• eLearning Passport: Understanding Web 2.0 / eLearning 2.0 Version 1.0 Page 6 4. What is social software? [This section is based on the workshop materials presented by Anne Bartlett-Bragg at the Learning Technologies conference 2006 and which appear on the LT2006 Wiki.] Social software refers to the range of applications that • augments group interactions and shared spaces for collaboration, • augments social connections, and • aggregates information exchanges in a web-based environment. Social software can also be considered as the major component of the current Web 2.0 definitions and at the focal point of e-Learning 2.0, a term attributed to Stephen Downes in 2005 where he characterises the use of social software applications as "… placing of the control of learning itself into the hands of the learner…" (Downes, 2005, paragraph 12). See also Anne Bartlett-Bragg's "Social Software: The Age of Connection and the Connected Learner" Social software can generate powerful learning networks - from simple individual actions that help create an 'architecture of participation', to links that connect people for a common purpose. Weblogs (blogs), wikis, social bookmarking and tagging (so-called Web 2.0 tools) have all emerged as powerful collaborative tools, but their greatest transformational potential exists within organisations that embed them into their learning strategies. The underpinning assumptions of social software are intricately bound up with social learning theories that recognise that learning occurs in a social context. More about social learning theories A different view of Social Software and its implications for teaching and learning can be found on Christopher D. Sessums' Weblog: Thoughts on learning, teaching, and computing. His article:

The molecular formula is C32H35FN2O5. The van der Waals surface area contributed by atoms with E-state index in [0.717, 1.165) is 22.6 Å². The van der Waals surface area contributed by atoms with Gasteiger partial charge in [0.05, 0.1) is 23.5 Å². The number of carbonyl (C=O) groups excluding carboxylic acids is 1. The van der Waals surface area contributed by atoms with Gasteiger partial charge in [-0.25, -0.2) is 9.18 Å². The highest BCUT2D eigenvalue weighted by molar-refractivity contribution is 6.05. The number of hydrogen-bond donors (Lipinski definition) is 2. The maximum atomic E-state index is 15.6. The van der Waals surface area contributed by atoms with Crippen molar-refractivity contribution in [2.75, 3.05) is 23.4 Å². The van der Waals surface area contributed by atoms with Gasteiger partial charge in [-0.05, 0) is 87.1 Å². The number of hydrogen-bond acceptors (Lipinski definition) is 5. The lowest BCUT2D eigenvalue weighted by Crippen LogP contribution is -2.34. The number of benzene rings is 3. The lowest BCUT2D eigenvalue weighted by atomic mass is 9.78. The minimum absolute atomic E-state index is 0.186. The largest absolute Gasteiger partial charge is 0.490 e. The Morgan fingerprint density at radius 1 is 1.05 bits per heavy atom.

• eLearning Passport: Understanding Web 2.0 / eLearning 2.0 Version 1.0 Page 7 Cultural Implications of Social Software, Teaching, and Learning: Ready or Not is both thoughtful and thought-provoking. 5. Examples of Social Software [Sections 5 & 6 are based on the workshop materials presented by Anne Bartlett-Bragg at the Learning Technologies conference 2006, and which appear on the LT2006 Wiki.] 5.1 RSS - provides syndication & aggregation. It stands for Really Simple Syndication – a method of XML-based programming that allows content to be imported into other web pages. RSS enables readers to subscribe to information (webfeeds) from sites of their choice, monitor updates, and view them in a single page from a web-based service called an aggregator - eg. Bloglines - a free subscriber service. The power of the aggregator for learners comes from the ability to control and manage the flow of information in a centralised manner. 5.2 Collaborative spaces - web-based collaborative publishing spaces such as weblogs, or blogs, have been the main reason for the increasing popularity of social software. They have developed into powerful personal spaces that allow authors to self-publish and organise their information or knowledge. In addition, because of the interactivity provided to readers through comments or linking and the ability to subscribe to updates through syndication, weblog technologies have become the foundation for further developments in education. Other web-based shared spaces like wikis provide users with the ability to communicate, co- edit documents and web pages, share calendars, view multimedia presentations and build collaborative projects. The popularity of these applications has been attributed to ease of use and flexibility. The user only requires internet access and does not need HTML programming skills. Popular examples of free wikis used in educational settings are Wikispaces or PBWiki. 5.3 Social bookmarking or tagging with folksonomies: Social bookmarking is a web-based process that is similar to a favourites list in a browser - except that it allows the user to bookmark, manage, publicly publish, comment upon, and create their own tags for each URL they want to share. The objective is to publish your resources for other people with similar interests. The key to the shared resource is the development of social tagging systems - called folksonomies. The name is derived from the term taxonomy - a hierarchical list or categorisation. A folksonomy focuses on a group of people who co-operatively organise information into agreed categories. In addition, social bookmarking tags have RSS feeds which can be collected into a learners' aggregator, making it a powerful research and resource gathering tool. A well-known example is Del.icio.us. 5.4 Social sharing services - similar to social bookmarking, these are applications that share other services – for example, Flickr is a web-based photo sharing service that uses the folksonomy tagging process to collect and share photos publicly or privately across the web.